It is difficult to believe that 30 years have elapsed since Jack Nicklaus won the last of his 18 Major titles at the 1986 Masters.
Indeed, it seems like yesterday when I witnessed a rejuvenated 46 year-old Nicklaus rolling back the years with a performance described with no hint of hyperbole by that great American golf writer, Herb Warren Wind, as “nothing less than the most important accomplishment in golf since Bobby Jones’ Grand Slam in 1930.”
That Sunday in April 1986 remains one of those rare occasions when I found myself in the right place at the right time, albeit purely accidentally.
Thirty years on, I can still recall waking that morning in my B&B a few hundred yards across International Drive from Augusta National and deciding on the spur of the moment to go and watch Sandy Lyle for a few holes before getting down to the real work of the day.
It proved to be an inspired decision because the Scot was playing with Nicklaus and it gave me a grandstand view of what remains arguably the greatest final afternoon in Masters history.
When Nicklaus arrived at Augusta that year he had not won a PGA Tour event in two years or a Major title in five. He was by his own admission “in the December of my career” and in the lead up to the tournament had even suffered the ignominy of being described as “washed up” by one local journalist.
Nicklaus silenced some of his critics by recovering from an opening 74 to card rounds of 71 and 69 that left him four shots behind 54-hole leader, Greg Norman, but a lacklustre start to his final round, in which he played his first eight holes in level par, saw him slip two shots further off the pace set by 1980 and ’83 champion Seve Ballesteros. Then something clicked and for one last time we were privileged to see the Nicklaus of old.
What is so memorable, three decades later, is not so much what Nicklaus did over the final ten holes, but how he achieved it.
Walking up the steep hill towards the ninth green I was contemplating heading back to the corrugated iron hut which at the time served as the media centre but then he holed a tricky downhill putt for a birdie and I decided to stick with him for a few more holes. It proved to be one of the best decisions I have ever made.
History shows Nicklaus played his final nine holes that afternoon in 30 shots to card a 65 and claim a single shot victory over Norman and Tom Kite but those bland statistics capture nothing of the drama the Golden Bear created as he sent the crowd into raptures.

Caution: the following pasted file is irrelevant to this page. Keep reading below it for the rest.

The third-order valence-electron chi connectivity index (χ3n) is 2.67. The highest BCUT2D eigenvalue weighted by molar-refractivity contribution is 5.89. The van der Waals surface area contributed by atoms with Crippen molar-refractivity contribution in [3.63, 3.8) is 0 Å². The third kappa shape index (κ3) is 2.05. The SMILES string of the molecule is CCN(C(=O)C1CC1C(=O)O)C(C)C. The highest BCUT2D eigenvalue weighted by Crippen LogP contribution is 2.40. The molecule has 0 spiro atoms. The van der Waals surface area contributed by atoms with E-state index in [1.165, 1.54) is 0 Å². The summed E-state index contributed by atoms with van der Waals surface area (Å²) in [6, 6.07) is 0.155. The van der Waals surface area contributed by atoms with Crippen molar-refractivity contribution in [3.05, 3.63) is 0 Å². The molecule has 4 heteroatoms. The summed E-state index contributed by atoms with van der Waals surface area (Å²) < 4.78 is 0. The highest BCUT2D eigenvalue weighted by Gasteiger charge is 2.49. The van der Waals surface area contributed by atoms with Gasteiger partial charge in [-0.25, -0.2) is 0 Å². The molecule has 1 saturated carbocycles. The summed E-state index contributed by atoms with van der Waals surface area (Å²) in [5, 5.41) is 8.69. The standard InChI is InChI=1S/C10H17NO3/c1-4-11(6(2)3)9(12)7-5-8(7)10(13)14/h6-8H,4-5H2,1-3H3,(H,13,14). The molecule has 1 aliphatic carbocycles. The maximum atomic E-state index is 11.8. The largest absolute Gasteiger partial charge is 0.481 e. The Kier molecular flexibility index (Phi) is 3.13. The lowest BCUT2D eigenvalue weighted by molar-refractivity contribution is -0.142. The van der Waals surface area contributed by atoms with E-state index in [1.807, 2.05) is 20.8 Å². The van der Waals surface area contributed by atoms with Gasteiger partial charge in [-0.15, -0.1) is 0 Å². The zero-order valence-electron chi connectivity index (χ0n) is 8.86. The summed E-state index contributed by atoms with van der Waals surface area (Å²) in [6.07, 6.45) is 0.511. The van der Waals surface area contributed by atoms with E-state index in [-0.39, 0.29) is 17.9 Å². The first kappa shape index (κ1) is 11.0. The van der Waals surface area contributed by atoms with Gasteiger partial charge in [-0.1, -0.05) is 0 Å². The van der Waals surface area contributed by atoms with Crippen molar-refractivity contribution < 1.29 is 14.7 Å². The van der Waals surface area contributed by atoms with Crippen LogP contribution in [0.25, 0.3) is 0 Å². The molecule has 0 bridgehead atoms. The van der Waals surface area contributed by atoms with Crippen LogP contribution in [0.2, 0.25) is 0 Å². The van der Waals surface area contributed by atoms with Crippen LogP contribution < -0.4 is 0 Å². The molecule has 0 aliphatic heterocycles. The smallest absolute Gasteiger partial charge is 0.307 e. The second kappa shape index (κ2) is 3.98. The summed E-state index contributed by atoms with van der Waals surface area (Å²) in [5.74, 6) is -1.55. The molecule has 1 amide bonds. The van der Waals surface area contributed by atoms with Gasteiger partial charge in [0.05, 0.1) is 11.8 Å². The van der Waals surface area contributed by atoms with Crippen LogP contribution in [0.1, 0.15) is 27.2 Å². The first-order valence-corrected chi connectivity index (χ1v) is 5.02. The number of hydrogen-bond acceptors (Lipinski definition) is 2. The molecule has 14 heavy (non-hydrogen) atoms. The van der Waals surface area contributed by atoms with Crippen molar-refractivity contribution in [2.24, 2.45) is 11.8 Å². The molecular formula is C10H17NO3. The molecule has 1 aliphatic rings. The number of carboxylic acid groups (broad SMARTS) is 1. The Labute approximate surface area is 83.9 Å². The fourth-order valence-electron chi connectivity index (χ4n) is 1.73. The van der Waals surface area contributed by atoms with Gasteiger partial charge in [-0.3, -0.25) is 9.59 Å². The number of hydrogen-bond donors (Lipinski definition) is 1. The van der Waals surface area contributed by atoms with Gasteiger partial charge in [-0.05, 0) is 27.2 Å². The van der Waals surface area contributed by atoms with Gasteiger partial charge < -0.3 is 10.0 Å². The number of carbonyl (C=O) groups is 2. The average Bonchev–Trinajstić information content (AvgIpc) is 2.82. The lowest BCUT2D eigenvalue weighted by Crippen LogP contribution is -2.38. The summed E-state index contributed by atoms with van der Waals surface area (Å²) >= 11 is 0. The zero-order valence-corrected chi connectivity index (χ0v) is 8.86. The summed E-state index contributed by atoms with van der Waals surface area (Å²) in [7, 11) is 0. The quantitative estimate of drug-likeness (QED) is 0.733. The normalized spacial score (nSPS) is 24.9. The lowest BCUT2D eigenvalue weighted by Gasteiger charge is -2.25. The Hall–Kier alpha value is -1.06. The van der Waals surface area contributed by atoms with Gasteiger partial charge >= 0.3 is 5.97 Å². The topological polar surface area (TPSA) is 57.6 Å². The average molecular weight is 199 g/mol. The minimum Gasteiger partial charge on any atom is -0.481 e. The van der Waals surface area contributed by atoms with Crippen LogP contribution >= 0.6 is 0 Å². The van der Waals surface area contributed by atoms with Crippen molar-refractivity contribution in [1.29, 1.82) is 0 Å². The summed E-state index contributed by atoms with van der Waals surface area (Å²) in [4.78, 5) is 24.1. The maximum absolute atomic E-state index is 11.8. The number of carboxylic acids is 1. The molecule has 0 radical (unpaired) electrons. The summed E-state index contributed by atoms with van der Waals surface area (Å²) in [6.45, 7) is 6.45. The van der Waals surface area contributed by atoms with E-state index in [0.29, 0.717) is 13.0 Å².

After that birdie on the ninth, Nicklaus birdied the 10th and the 11th before dropping a shot at the treacherous short 12th hole. By the time he birdied the 13th and then eagled the 15th the noise was deafening and it was destined to go up a notch or two more when he birdied both the 16th and 17th as well.
“The ground felt like it was moving,” Golfweek writer, James Achenbach, said at the time. “It was a surreal experience. I half expected the trees to bow down in homage (to the great man).”
Nicklaus agreed. “There were only three other times that (the noise) compared,” he said. “The 1972 British Open at Muirfield where I lost to Trevino, the 1978 British Open when I won at St Andrews and the 1980 US Open I won at Baltusrol. It brought tears to my eyes.”
Nicklaus might have been emotional but he was not overawed by the occasion and he succeeded in parring the last before watching on as all his nearest rivals came up just short of matching his nine under par total of 279.
Cue bedlam as Nicklaus hugged his eldest son and caddie, Jack Jr, before embracing his mother, Helen, who was making her first visit to Augusta since her son had played there as an amateur back in 1959.
The next morning golf made one of its rare excursions onto the front pages of our newspapers and the switchboard at the Golden Bear’s club manufacturer, McGregor, was jammed by punters desperate to buy one of the big-headed putters Nicklaus had wielded with such effect. Its popularity did not last but memories of that Nicklaus performance have never dimmed, and no doubt never will.
Looking back now, what I witnessed first-hand that day was probably the most dramatic and unexpected finale ever seen at a Major championship, one that would only have been surpassed had Tom Watson completed an emotional victory at The Open at Turnberry 23 years later.
“I’m not as good as I was 10 or 15 years ago,” he admitted to the media after collecting a record sixth Green Jacket and becoming the tournament’s oldest winner. “I don’t play as much competitive golf as I used to but there are still some weeks when I’m as good as I ever was.
“I came here looking for the man I used to know on the golf course and I found him,” he added. “It was me.”
The man who some said was past it had proved he was anything but.
-9 Jack Nicklaus
-8 Tom Kite, Greg Norman
-7 Seve Ballesteros
-6 Nick Price